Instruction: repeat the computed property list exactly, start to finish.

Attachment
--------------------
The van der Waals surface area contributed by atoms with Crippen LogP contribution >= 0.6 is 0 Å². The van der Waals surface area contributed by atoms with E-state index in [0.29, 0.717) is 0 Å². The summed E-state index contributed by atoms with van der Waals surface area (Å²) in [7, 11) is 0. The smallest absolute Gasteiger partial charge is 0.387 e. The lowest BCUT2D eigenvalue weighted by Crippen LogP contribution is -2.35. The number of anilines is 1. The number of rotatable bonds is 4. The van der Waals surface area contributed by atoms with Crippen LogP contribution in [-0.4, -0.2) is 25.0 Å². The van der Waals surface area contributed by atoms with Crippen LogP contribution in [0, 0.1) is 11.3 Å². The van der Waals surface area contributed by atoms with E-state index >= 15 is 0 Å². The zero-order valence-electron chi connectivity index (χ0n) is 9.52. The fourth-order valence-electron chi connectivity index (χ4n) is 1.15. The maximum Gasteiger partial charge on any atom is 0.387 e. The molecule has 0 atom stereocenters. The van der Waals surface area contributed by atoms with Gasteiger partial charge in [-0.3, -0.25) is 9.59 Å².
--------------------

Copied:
The van der Waals surface area contributed by atoms with Crippen LogP contribution >= 0.6 is 0 Å². The van der Waals surface area contributed by atoms with E-state index in [0.29, 0.717) is 0 Å². The summed E-state index contributed by atoms with van der Waals surface area (Å²) in [7, 11) is 0. The smallest absolute Gasteiger partial charge is 0.387 e. The lowest BCUT2D eigenvalue weighted by Crippen LogP contribution is -2.35. The number of anilines is 1. The number of rotatable bonds is 4. The van der Waals surface area contributed by atoms with Crippen LogP contribution in [-0.4, -0.2) is 25.0 Å². The van der Waals surface area contributed by atoms with Crippen LogP contribution in [0, 0.1) is 11.3 Å². The van der Waals surface area contributed by atoms with E-state index >= 15 is 0 Å². The zero-order valence-electron chi connectivity index (χ0n) is 9.52. The fourth-order valence-electron chi connectivity index (χ4n) is 1.15. The maximum Gasteiger partial charge on any atom is 0.387 e. The molecule has 0 atom stereocenters. The van der Waals surface area contributed by atoms with Gasteiger partial charge in [-0.3, -0.25) is 9.59 Å².